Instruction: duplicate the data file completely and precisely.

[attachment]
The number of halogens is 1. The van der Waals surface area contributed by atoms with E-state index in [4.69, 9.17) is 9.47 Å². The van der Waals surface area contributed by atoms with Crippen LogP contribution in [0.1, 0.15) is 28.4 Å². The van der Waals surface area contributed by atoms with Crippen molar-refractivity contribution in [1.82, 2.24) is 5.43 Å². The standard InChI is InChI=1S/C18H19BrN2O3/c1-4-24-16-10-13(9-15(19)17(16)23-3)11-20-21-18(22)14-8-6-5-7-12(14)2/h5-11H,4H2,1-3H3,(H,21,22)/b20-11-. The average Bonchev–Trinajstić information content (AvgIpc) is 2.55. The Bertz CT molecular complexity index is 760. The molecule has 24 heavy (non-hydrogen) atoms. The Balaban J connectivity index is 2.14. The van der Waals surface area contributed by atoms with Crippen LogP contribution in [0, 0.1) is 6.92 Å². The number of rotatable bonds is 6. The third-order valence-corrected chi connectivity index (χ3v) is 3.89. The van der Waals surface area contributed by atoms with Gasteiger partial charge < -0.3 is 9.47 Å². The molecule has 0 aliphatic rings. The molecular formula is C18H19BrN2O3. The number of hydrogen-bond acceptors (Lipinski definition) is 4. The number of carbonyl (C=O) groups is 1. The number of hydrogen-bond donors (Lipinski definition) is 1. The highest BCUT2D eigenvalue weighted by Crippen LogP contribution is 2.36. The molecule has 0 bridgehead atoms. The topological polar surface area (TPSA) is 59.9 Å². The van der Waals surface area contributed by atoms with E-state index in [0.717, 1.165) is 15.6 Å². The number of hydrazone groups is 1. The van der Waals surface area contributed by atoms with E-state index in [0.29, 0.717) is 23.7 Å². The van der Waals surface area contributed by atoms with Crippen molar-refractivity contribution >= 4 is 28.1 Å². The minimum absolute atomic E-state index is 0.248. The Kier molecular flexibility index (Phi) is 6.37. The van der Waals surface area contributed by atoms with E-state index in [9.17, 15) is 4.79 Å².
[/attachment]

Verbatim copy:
The number of halogens is 1. The van der Waals surface area contributed by atoms with E-state index in [4.69, 9.17) is 9.47 Å². The van der Waals surface area contributed by atoms with Crippen LogP contribution in [0.1, 0.15) is 28.4 Å². The van der Waals surface area contributed by atoms with Crippen molar-refractivity contribution in [1.82, 2.24) is 5.43 Å². The standard InChI is InChI=1S/C18H19BrN2O3/c1-4-24-16-10-13(9-15(19)17(16)23-3)11-20-21-18(22)14-8-6-5-7-12(14)2/h5-11H,4H2,1-3H3,(H,21,22)/b20-11-. The average Bonchev–Trinajstić information content (AvgIpc) is 2.55. The Bertz CT molecular complexity index is 760. The molecule has 24 heavy (non-hydrogen) atoms. The Balaban J connectivity index is 2.14. The van der Waals surface area contributed by atoms with Crippen LogP contribution in [0, 0.1) is 6.92 Å². The number of rotatable bonds is 6. The third-order valence-corrected chi connectivity index (χ3v) is 3.89. The van der Waals surface area contributed by atoms with Gasteiger partial charge < -0.3 is 9.47 Å². The molecule has 0 aliphatic rings. The molecular formula is C18H19BrN2O3. The number of hydrogen-bond acceptors (Lipinski definition) is 4. The number of carbonyl (C=O) groups is 1. The number of hydrogen-bond donors (Lipinski definition) is 1. The highest BCUT2D eigenvalue weighted by Crippen LogP contribution is 2.36. The molecule has 0 bridgehead atoms. The topological polar surface area (TPSA) is 59.9 Å². The van der Waals surface area contributed by atoms with E-state index in [0.717, 1.165) is 15.6 Å². The number of hydrazone groups is 1. The van der Waals surface area contributed by atoms with E-state index in [0.29, 0.717) is 23.7 Å². The van der Waals surface area contributed by atoms with Crippen molar-refractivity contribution >= 4 is 28.1 Å². The minimum absolute atomic E-state index is 0.248. The Kier molecular flexibility index (Phi) is 6.37. The van der Waals surface area contributed by atoms with E-state index in [9.17, 15) is 4.79 Å².